The answer lies in one of the windows of the entrance to the palace, where 29 of the court’s artists painted works to honor the 80th birthday of Fidel Castro in mid-2006. The tyrant was gravely ill and had designated his brother as successor, but his executors ordered the creation — of symbolic value because the metal palm trees and ridiculous before the architectural excellence of the Asturian Center — to evoke the name of the Sierra Maestran hamlet which sheltered the then freedom fighters, who had spent a month escaping from the soldiers of the previous tyranny.
The five palms of the Castro brothers illustrate the subordination of art to tyranny. The sculptures are allegedly the responsibility of the Guayasamin Foundation, with the artists who accompanied the island despot in the opening of the “Chapel of Man.”
Among the creators of the chapel are celebrities such as: Eduardo Abela, Agustín Bejerano, Roberto Diago, Nelson Domínguez, Roberto Fabelo, Flora Fong, Ever Fonseca, Gómez Fresquet, Joel Jovel, Alicia Leal, Alexis Leyva Machado (Kcho), Manuel López Oliva, Manuel Mendive, Juan Moreira, Pedro Pablo Oliva, Cosme Proenza, Ernesto Rancaño, Zaida del Río, Eduardo Roca (Choco), Vicente Rodríguez Bonachea, Alfredo Sosa Bravo and others who propose or assume ministerial projects, like those painters and sculptors of medieval courts.
Not all of them illustrated the metal palm trees that “grow” between the flagstones of Parque Central and the Placita de Alvear. If we look up we can appreciate the zoomorphic dualism of the images of Manuel Mendive, the naked woman of Zaida del Rio, the white dove and the red circle of Moreira, the aboriginal with a mask of Sosa Bravo, the human figure of Jover, and drawings with fish, flags and the facades of buildings which embellish the inert plumes with their visual allegories.
More than honoring the tyrant in his eightieth birthday and marking the legend of the reunion with his brother successor, we have a street installation that eventually will change its location, perhaps to the village of Cinco Palmas, situated 25 miles from Media Luna and 40 from Manzanillo, in eastern Cuba, where hunger, isolation and lack of expectations are causing the exodus of its humble villagers.
The work, however, illustrates the connivance of many artists with centralized despotism and exceeds the limits of shame. Maybe it’s a way to avoid suspicion and maintain one’s position at the top of the heap, to secure retail space and foreign travel at the expense of others forced into exile or survival between galleries and local cultural centers, where they teach classes and sponsor community workshops.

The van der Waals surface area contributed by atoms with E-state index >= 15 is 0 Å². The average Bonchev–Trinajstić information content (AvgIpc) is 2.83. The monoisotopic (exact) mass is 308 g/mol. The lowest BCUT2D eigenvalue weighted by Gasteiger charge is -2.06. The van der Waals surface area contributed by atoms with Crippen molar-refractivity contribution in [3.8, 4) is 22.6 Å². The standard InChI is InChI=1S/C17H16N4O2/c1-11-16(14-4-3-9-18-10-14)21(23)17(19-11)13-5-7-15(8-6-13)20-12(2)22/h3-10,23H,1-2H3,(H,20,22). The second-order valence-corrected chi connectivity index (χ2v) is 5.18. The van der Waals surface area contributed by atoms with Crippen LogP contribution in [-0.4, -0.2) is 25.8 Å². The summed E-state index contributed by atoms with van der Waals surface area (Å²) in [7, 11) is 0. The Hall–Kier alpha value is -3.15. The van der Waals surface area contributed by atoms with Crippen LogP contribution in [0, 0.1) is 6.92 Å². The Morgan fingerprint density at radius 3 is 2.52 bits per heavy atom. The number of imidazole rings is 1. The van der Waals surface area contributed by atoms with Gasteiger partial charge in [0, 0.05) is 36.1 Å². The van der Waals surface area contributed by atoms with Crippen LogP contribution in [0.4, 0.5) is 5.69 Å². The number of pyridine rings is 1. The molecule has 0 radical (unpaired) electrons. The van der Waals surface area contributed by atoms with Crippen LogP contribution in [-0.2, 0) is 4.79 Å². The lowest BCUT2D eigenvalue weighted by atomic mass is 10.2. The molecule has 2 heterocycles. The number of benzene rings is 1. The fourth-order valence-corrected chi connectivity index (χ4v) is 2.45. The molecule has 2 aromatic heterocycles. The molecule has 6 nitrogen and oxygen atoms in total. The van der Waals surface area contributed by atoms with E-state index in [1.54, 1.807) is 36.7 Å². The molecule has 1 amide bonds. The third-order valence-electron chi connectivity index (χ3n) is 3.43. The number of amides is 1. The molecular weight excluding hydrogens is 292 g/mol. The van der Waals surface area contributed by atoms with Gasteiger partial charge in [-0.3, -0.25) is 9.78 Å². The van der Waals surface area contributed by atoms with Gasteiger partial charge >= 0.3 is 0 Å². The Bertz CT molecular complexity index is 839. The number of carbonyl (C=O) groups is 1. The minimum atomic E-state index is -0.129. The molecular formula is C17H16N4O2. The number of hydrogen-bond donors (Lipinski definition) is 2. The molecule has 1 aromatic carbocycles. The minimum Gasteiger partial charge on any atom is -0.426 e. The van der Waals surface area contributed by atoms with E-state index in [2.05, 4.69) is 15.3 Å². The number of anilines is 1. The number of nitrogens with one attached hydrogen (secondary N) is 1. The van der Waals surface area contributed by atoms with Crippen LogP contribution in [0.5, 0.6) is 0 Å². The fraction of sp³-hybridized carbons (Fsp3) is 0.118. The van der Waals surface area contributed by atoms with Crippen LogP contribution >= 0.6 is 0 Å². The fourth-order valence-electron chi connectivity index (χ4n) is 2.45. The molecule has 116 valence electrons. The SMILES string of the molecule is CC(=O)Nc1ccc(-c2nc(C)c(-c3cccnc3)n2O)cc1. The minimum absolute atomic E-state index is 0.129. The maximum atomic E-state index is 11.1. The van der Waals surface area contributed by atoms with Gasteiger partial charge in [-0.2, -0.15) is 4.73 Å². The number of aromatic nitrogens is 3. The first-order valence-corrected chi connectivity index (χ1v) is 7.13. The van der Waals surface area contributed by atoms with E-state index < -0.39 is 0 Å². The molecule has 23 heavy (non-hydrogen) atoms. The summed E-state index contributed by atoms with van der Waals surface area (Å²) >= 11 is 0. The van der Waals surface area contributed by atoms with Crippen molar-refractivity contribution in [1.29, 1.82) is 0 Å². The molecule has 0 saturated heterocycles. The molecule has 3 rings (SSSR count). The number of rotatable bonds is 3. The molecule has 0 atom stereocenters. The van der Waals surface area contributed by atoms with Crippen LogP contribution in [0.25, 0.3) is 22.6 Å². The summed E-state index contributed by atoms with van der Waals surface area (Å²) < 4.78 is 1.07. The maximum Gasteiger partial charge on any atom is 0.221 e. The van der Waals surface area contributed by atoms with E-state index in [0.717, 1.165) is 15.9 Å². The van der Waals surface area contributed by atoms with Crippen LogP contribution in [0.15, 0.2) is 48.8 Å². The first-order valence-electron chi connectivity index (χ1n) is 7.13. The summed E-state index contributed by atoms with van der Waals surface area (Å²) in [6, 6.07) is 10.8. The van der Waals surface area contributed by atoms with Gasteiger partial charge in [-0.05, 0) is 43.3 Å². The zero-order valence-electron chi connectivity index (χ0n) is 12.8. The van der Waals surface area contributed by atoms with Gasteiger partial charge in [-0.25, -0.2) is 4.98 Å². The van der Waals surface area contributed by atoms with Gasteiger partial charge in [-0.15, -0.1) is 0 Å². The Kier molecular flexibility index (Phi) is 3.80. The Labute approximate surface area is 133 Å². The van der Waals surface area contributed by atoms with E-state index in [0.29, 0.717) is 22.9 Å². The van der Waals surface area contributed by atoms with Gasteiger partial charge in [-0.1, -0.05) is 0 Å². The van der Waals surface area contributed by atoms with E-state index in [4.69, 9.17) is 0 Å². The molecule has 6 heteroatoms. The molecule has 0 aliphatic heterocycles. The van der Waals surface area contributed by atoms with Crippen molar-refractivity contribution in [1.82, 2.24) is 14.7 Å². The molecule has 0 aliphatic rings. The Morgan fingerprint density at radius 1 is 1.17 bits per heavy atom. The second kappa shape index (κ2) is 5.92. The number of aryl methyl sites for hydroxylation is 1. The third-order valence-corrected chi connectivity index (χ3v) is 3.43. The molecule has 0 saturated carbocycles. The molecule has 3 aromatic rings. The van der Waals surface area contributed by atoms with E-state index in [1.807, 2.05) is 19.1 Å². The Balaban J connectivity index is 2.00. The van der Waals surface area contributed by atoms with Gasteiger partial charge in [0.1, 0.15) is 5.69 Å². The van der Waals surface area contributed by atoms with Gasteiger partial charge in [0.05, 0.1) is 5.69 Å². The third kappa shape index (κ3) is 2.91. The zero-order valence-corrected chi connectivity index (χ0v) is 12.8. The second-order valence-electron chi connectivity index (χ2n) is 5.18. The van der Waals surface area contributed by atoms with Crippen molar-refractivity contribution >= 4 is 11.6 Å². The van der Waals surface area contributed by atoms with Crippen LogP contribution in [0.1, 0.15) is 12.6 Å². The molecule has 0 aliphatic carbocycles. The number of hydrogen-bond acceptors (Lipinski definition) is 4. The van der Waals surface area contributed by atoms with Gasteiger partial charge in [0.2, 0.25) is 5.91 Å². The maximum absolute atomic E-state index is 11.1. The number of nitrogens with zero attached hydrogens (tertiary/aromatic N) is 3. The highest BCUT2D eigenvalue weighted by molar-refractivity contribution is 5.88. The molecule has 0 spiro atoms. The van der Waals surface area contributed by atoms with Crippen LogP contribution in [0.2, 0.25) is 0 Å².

In October, when the Swedish Academy awarded the Nobel Prize in Literature to the Peruvian writer Mario Vargas Llosa, author of The City and the Dogs, Conversation in the Cathedral and The Feast of the Goat, the Cuban press downplayed the contributions of the great novelist and wasted ink on slander, due to the author’s criticism of Castro, whose spokesmen break their spears over anyone who demystifies our dictatorship.
Long ago, however, the American reporter Joseph Pulitzer suggested that “real journalism never takes sides, no matter what happens,” advice rejected in Cuba and elsewhere on the planet. On this Caribbean island bias is still the norm and censorship the law, because the media are in government hands and are based on ideological simplifications, which idealize allies and demonize enemies.
For Pulitzer, “A free press must always advocate for progress and reform. Never tolerate injustice or corruption. Fight demagogues of all stripes. Belong to no party. Oppose privileges and public pillage. Offer its sympathy to the poor and always remain devoted to the good.”
He noted further that the media has to be ethical and professional and provide two sides of every coin, that is, the version of each warring party, always equally displayed. “If not, then it isn’t journalism: It’s just trash, and the worst kind, that is the typical garbage that sells itself to any political or economic interest distinct from the real truth of things.”
In Cuba we are far from applying those definitions, although we know that in other latitudes Pulitzer’s advice is included in the codes of ethics of newspapers, magazines, digital media and radio and television stations. Set-ups and half-truths are expensive because the media are based on news sources, but to reverse the pyramid and expose the voices of people without an agenda, elucidates the problems and oxygenates the atmosphere.
There is very little credibility in the press. By design it is a part of the ideological department of a single party and of ministerial interests, so that its perception does not approximate reality, as it excludes its images, including art, literature and socio-historical notions of the country.
When Pedro de la Hoz, Granma’s cultural writer, lashed out against Mario Vargas Llosa, he accomplished nothing more than to demonstrate the impunity and self-censorship of those who serve a regime that loathes ethics and truth and opposes any critical appreciation, even in the case of a writer recognized with awards such as the Prince of Asturias Prize in Letters (1986), the Cervantes Prize (1994) and the Nobel Prize for Literature in 2010.